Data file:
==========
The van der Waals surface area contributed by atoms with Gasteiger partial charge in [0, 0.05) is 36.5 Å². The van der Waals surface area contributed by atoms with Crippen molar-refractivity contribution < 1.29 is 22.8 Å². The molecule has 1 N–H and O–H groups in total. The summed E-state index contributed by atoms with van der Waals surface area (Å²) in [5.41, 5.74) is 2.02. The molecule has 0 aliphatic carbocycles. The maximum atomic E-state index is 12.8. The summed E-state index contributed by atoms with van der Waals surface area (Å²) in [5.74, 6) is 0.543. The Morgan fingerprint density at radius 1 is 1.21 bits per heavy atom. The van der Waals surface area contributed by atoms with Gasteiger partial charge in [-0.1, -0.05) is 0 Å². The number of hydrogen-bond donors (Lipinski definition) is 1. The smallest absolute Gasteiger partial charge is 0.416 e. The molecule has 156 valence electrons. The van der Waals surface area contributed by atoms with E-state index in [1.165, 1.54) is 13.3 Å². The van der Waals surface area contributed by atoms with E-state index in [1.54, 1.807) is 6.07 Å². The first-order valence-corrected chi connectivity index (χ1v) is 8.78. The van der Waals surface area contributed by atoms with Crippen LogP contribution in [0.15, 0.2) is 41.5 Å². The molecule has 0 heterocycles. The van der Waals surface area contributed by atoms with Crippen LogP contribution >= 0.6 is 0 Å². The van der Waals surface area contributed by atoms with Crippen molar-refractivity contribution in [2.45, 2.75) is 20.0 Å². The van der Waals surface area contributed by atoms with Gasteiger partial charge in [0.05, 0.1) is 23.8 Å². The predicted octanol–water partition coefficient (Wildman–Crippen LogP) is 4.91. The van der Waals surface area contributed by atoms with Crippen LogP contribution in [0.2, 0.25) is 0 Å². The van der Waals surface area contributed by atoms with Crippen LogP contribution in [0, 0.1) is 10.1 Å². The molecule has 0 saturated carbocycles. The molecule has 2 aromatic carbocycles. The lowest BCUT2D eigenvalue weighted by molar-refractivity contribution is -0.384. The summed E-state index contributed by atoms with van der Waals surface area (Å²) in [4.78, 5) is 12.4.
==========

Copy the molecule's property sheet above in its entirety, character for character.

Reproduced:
The van der Waals surface area contributed by atoms with Gasteiger partial charge in [0, 0.05) is 36.5 Å². The van der Waals surface area contributed by atoms with Crippen molar-refractivity contribution < 1.29 is 22.8 Å². The molecule has 1 N–H and O–H groups in total. The summed E-state index contributed by atoms with van der Waals surface area (Å²) in [5.41, 5.74) is 2.02. The molecule has 0 aliphatic carbocycles. The maximum atomic E-state index is 12.8. The summed E-state index contributed by atoms with van der Waals surface area (Å²) in [5.74, 6) is 0.543. The Morgan fingerprint density at radius 1 is 1.21 bits per heavy atom. The van der Waals surface area contributed by atoms with Gasteiger partial charge in [-0.1, -0.05) is 0 Å². The number of hydrogen-bond donors (Lipinski definition) is 1. The smallest absolute Gasteiger partial charge is 0.416 e. The molecule has 156 valence electrons. The van der Waals surface area contributed by atoms with E-state index in [1.165, 1.54) is 13.3 Å². The van der Waals surface area contributed by atoms with E-state index in [1.54, 1.807) is 6.07 Å². The first-order valence-corrected chi connectivity index (χ1v) is 8.78. The van der Waals surface area contributed by atoms with Crippen LogP contribution in [0.15, 0.2) is 41.5 Å². The molecule has 0 heterocycles. The van der Waals surface area contributed by atoms with Crippen LogP contribution >= 0.6 is 0 Å². The van der Waals surface area contributed by atoms with Crippen molar-refractivity contribution in [2.45, 2.75) is 20.0 Å². The van der Waals surface area contributed by atoms with Gasteiger partial charge in [0.05, 0.1) is 23.8 Å². The predicted octanol–water partition coefficient (Wildman–Crippen LogP) is 4.91. The van der Waals surface area contributed by atoms with Crippen LogP contribution in [0.2, 0.25) is 0 Å². The van der Waals surface area contributed by atoms with Crippen LogP contribution in [0, 0.1) is 10.1 Å². The molecule has 0 saturated carbocycles. The molecule has 2 aromatic carbocycles. The lowest BCUT2D eigenvalue weighted by molar-refractivity contribution is -0.384. The summed E-state index contributed by atoms with van der Waals surface area (Å²) in [4.78, 5) is 12.4.